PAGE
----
Another player making an unexpected move because of an injury to a teammate is senior offensive tackle Nick Rozler. Originally slated for the guard position, he has made the move outside to tackle and performed well.

Coach Snoad also has been pleased that his team seems to have bought into what he and his staff are trying to build.

"We've had just tremendous attendance. Our kids are there every day and it hasn't always been that way the first couple of years. This group of kids have really committed themselves to being here.

"You can't have success until you have your kids bought in. And they paid their dues in the offseason. A lot of these kids have really worked hard. We had a great winter and a great spring and a really solid summer."

In an effort to start getting the kids in the community acclimated to his program at an earlier age, coach Snoad and his assistants make it a point to get them involved.

Coach Snoad always attends the season finales of the middle school teams and also attends each team's banquet. The eighth-graders are then invited to the high school in April for instructional weight training.

Coach Snoad and his staff also hold a coaches clinic every year for the lower-level coaches as well as asking them to come and help coach at the Gahanna football camp. The staffs are provided with the Gahanna playbook and the latest drill manual.

Another positive sign has been the play of the defense. A year ago, the Lions allowed an average of 26.3 points a game. That figure includes a three-game stretch where they allowed only 10 total points. Five times, they allowed at least 33 points.

This season, they are allowing 19.5 points a game, with a high of 30.

A year ago, the Lions opened with a 38-0 loss to DeSales. This year, they lost 28-14. A year ago, Lancaster won 42-31.

Helping to improve the defense have been several young or previously inexperienced players.

Sophomores Granyl Smith along the defensive line and Mitchell Rowell at linebacker have impressed coach Snoad. Rowell leads the team with 23.5 tackles.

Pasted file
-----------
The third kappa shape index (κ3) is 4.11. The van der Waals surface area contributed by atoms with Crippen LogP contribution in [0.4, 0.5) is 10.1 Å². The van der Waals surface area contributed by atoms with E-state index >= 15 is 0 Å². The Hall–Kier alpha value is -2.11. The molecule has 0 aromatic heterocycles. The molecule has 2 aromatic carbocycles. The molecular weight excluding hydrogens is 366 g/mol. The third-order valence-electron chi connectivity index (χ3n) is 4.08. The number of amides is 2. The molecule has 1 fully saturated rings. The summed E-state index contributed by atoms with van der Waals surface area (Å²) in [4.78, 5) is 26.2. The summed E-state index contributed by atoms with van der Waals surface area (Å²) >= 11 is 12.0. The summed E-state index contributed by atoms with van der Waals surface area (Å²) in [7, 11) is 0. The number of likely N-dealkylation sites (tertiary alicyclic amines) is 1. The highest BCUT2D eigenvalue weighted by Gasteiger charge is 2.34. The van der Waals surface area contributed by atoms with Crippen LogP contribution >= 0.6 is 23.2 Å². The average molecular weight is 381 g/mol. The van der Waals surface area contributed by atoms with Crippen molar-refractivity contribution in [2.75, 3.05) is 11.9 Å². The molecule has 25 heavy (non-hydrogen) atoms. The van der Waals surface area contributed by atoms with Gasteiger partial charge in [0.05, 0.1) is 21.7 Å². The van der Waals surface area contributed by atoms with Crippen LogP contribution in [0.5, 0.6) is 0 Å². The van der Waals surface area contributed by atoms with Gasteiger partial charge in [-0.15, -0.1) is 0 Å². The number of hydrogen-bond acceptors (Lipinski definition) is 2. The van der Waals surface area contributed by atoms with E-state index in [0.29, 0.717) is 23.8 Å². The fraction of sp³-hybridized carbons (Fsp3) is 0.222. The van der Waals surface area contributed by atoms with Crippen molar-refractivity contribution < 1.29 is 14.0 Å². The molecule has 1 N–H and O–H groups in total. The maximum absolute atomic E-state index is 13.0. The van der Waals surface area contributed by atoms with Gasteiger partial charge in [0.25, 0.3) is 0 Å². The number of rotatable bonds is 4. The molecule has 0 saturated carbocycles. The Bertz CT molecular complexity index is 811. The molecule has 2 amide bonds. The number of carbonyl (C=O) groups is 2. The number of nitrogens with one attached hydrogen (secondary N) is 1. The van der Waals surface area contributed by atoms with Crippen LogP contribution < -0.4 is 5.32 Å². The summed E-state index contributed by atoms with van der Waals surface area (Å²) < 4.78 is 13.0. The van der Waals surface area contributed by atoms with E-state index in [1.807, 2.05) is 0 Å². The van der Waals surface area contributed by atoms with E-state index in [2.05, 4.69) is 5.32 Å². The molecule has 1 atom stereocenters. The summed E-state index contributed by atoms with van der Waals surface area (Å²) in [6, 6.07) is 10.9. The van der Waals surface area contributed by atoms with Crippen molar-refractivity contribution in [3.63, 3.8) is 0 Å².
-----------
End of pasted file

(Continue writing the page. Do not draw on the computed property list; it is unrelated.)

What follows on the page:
"They are a pair of real up-and-comers," coach Snoad said. "They have really stepped up and played well."

Two more players who are helping solidify a defensive secondary hurt by graduation are junior Tyler Grassman and senior Isaac Callion.

"Grassman has been a huge player for us at safety, and Isaac Callion, who didn't play for us last year, has done a fantastic job," coach Snoad said. "(Callion) hasn't missed a day and has worked his tail off."

Coach Snoad also spoke highly of senior defensive end Kameryn Carter.

"He has been amazing. He played linebacker his junior year and had an up-and-down season. He actually made a request to play strong-side end for us, and he's just been a man there. He's done some great, great things."

The Lions already have improved in another facet of the game. In three of the first four games, Gahanna was penalized more than 10 times, most of which were offensive holding calls, accumulating more than 100 yards. Against the Gales, the Lions had three penalties for only 16 yards.

To the Lions, everything is coming together and there is an aura of confidence surrounding the program.

"Our defense has been very good throughout the season," Zwelling said. "And the offense is finally putting some points on the board. So now our offense and defense justneed to bring it all togetheron the same night, and we'll be set.